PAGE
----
– When major repairs are required for the Wingham Library branch, or when the rented Blyth Library branch is no longer available, work with the County of Huron to assess the feasibility of moving library services to the complex North Wescast Community or the Blyth and Central District Community to reallocate underutilized space and strengthen these locations as community hubs.

– Engage the Blyth Lions Club to explore potential opportunities to convert the existing outdoor paddling pool to a paddling pool. Opportunities for joint funding through the Ontario Trillium Foundation or other grant programs are encouraged.

– Ensure playgrounds are located within half a mile of residential areas, unobstructed by physical barriers, and fill gaps in playgrounds in Hutton Heights and the east side of Blyth. Playgrounds should be renewed at the end of their life expectancy (eg 20 years) to ensure that they are safe for users. New and redeveloped playgrounds should incorporate barrier-free elements taking into account the elements of natural and adventure play.

– Continue to help community organizations plan, develop and organize special events (e.g. necessary. Additionally, monitoring attendance levels and understanding the economic impact of special events should be an ongoing exercise by the township to determine the success of special events.

– Expand the Recreation Guide to include information on community facilities, programs and services available in the Township of North Huron.

– Look for opportunities to fill park gaps in Hutton Heights and on the north and east sides of Blyth.

– In consultation with the public, the G2G Trail Advisory Committee, the Wingham Trail Committee and the Maitland Valley Conservation Authority are preparing a trail master plan to promote trail use and strengthen connections in North Huron.

Key initiatives include:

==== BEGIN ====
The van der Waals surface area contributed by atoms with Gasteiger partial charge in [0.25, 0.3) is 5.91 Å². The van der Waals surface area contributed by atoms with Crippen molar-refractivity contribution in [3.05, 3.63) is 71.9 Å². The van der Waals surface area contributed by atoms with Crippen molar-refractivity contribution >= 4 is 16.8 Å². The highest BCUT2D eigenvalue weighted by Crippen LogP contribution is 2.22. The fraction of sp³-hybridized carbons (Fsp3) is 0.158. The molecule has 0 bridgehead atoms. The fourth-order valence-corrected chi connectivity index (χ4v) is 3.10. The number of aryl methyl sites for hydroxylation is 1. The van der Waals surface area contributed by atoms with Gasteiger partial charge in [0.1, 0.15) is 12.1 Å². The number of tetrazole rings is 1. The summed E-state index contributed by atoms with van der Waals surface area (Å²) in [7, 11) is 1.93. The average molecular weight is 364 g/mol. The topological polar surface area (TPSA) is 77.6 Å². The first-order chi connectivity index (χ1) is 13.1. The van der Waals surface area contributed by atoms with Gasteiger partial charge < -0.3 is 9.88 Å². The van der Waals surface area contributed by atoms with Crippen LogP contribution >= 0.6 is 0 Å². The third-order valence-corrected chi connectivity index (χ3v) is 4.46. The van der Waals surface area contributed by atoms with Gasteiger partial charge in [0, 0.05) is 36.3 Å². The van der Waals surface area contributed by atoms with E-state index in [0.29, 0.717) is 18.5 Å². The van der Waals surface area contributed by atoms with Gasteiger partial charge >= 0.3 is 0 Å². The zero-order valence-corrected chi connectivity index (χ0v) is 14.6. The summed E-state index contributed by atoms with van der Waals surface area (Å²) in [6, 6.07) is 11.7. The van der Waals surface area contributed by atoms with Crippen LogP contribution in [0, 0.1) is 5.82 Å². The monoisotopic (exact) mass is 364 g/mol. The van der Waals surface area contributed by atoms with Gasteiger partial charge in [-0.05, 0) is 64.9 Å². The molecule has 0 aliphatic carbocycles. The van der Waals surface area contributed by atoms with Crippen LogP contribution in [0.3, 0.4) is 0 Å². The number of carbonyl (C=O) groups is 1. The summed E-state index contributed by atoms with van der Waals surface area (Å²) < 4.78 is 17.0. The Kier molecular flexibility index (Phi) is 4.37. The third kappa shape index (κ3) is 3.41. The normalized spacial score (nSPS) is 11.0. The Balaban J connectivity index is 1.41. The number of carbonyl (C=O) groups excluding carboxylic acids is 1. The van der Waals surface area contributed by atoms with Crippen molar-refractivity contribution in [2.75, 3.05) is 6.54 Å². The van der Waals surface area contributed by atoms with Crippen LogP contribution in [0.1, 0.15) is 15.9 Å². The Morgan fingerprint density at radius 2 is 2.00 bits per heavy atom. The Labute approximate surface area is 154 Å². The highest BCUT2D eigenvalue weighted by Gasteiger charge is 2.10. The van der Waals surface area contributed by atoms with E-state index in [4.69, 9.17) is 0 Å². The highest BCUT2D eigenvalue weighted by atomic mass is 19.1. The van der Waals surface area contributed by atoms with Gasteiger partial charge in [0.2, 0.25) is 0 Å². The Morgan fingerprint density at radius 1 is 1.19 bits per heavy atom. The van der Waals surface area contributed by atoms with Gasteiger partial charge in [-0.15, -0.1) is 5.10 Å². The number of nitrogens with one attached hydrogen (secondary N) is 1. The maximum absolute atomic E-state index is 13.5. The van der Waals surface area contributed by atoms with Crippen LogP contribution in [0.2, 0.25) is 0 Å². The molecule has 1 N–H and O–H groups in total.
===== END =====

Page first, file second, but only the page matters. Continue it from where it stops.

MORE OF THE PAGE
a) Extend both ends of the Wingham Community Trail to create a trail loop;

b) establish accessible traffic areas within the township parks;

c) Development of new paths in future residential areas;

d) Connect users to the city center (via the G2G trail and the Wingham community trail);

e) partner with the G2G Trail Advisory Committee to promote the use of the G2G Trail; and

f) Partnership with the Maitland Valley Conservation Area to encourage the use of the Wawanosh Conservation Authority

– Requests for new recreational and cultural facilities should be considered on a case-by-case basis taking into account trends, examples in other municipalities, local demand, the feasibility of using the existing public space, the need for additional human resources, the willingness of an established organization to partner to provide the facility or space, and other factors.

There is still a lot of work to be done; this preliminary report and its recommendations are not set in stone and are intended as guidelines for future considerations.

Township staff will present individual recommendations through annual work plans that will be reviewed and incorporated into capital and operating budgets and provide additional information, as needed, for the board to make informed strategic decisions.

Staff will also regularly monitor demographic projections, attendance, registration, trends, usage data, and more.

Warden Bernie Bailey thanked Brown for the updated presentation, saying, “It’s a very good report this time around. You have certainly listened to us, you have listened to the user groups, you have listened to the people who came after the first time you came here and you took action and you wrote on it, and we appreciate that.

Bailey added, “This is something that we can put as a solid foundation and move forward over the next ten years.”

Council voted unanimously to receive the master plan and adopt it as a guiding document for the creation of long-term capital plans and annual budgets.

Additionally, council directed that the parks master plan be included as an agenda item under the other business section of the December 20 regular council meeting as an additional opportunity for council to provide direction.

The full 206 page report can be viewed at in the December 6 agenda.